Election 2008

Clinton Loses Virginia, Maryland, DC

Ohio and Texas could be make-it-or-break-it.
February has only 29 days in this Leap/Election Year

But it is turning out to be the longest month for Hillary Clinton.

The New York senator whose presidential campaign team had hoped to "seal the deal" in its quest for the Democratic presidential nomination with something akin to a sweep of "Super Tuesday" primaries and caucuses instead lost at least 13 of 22 contests on February 5. (New Mexico is still sorting out its troubled count and could yet give a win to either Clinton or Barack Obama.)

A delegate division that was supposed to confirm her inevitability instead put her in a neck-and-neck race with Obama.

And then her run really took a turn for the worse.

On Saturday, February 9, Obama swept a primary in Louisiana and caucuses in Nebraska, Washington and the Virgin Islands.

On Sunday, February 10, Obama whipped Clinton in the caucuses of Maine, a state where both candidates campaigned hard and where the former first lady had strong support from key Democrats such as Governor John Baldacci.

And, now, on Tuesday, February 12, Clinton has suffered big losses in the District of Columbia and Maryland, where she was expected to trail Obama, and Virginia, where her aides had held out a slim measure of hope that she might prevail.

Clinton worked hard to hold the line in Virginia, but Obama was beating her by a 64 percent to 35 percent -- very nearly a 2-1 margin.

With the Maryland (62 percent to 35 percent), Virginia and DC (75 percent to 24 percent) victories, Obama moved ahead of Clinton in committed delegates 1,208 to 1,185.

Obama claimed his "Potomac Primary" wins in Madison, Wisconsin, where polls have begun to suggest that he can win the Badger State's February 19 primary. Hawaii, where Obama went to high school, will caucus that day and is also expected to go for the Illinois senator.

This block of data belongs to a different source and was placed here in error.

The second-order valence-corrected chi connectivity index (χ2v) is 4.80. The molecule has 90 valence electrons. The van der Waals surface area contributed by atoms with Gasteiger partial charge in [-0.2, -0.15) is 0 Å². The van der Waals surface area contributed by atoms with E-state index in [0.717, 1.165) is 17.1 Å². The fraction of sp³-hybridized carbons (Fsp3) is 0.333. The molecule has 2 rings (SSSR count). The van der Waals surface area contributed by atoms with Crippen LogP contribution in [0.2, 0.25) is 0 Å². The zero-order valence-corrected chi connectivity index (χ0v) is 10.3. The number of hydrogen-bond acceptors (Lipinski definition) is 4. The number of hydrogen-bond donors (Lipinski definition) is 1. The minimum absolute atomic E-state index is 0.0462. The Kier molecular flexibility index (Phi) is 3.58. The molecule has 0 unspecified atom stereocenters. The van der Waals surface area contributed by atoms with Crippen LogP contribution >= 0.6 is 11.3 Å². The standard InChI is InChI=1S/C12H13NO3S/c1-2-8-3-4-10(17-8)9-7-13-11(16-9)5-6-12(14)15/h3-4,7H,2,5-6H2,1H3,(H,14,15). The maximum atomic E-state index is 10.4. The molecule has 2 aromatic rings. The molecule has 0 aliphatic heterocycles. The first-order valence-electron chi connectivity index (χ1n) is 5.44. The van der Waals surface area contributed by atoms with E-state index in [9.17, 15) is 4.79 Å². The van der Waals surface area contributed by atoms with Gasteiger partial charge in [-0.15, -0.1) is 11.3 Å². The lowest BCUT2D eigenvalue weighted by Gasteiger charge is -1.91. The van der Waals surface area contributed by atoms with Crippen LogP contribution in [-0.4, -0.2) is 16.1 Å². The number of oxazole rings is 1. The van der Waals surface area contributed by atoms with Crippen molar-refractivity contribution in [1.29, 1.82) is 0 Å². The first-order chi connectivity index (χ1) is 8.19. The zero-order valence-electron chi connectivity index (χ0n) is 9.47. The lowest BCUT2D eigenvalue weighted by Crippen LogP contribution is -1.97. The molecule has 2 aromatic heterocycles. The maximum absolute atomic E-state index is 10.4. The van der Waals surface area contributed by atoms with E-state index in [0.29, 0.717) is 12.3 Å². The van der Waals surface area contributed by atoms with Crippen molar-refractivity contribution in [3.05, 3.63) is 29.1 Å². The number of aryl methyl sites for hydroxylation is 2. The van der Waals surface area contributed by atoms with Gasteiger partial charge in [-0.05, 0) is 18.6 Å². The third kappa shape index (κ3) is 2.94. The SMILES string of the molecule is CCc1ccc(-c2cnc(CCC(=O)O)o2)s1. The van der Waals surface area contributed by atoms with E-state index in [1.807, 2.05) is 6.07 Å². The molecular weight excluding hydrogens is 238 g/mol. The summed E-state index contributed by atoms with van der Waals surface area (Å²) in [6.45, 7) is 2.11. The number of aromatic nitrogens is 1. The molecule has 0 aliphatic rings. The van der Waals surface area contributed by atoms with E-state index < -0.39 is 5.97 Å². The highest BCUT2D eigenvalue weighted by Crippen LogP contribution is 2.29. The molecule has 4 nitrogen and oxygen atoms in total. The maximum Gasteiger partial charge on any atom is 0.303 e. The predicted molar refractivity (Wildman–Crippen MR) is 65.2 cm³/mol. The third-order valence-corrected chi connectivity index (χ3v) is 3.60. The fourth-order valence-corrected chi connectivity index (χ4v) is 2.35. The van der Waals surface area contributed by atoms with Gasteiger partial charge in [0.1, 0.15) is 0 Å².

"This is the new American majority. This is what change looks like," Obama told almost 20,000 cheering supporters on the University of Wisconsin campus.

"Today, the change we seek swept the Chesapeake and the Potomac. We won the state of Maryland," the senator declared. "We won the state of Virginia. And though we won in the District of Columbia, this movement won't stop until there is change in Washington DC."

If the pattern holds, Obama's February record will be 23 or 24 wins (depending on New Mexico) to 8 or 9 wins for Clinton.

Obama's post-Super Tuesday stats could well be 10-0.

And his claim of national support is now epic in scope.

"(The) cynics can no longer say our hope is false," Obama said in Madison. "We have won east and west, north and south, and across the great heartland of this country we love."

Clinton still holds out hope for a turnaround on March 4 in Ohio and Texas. But her campaign is going to have a tougher time convincing donors to cough up the money to compete in those multi-media market states with the win-loss ratio she is toting up in the longest month of what has turned out to be a hard, hard winter for the former front-runner.

John Nichols is The Nation's Washington correspondent.
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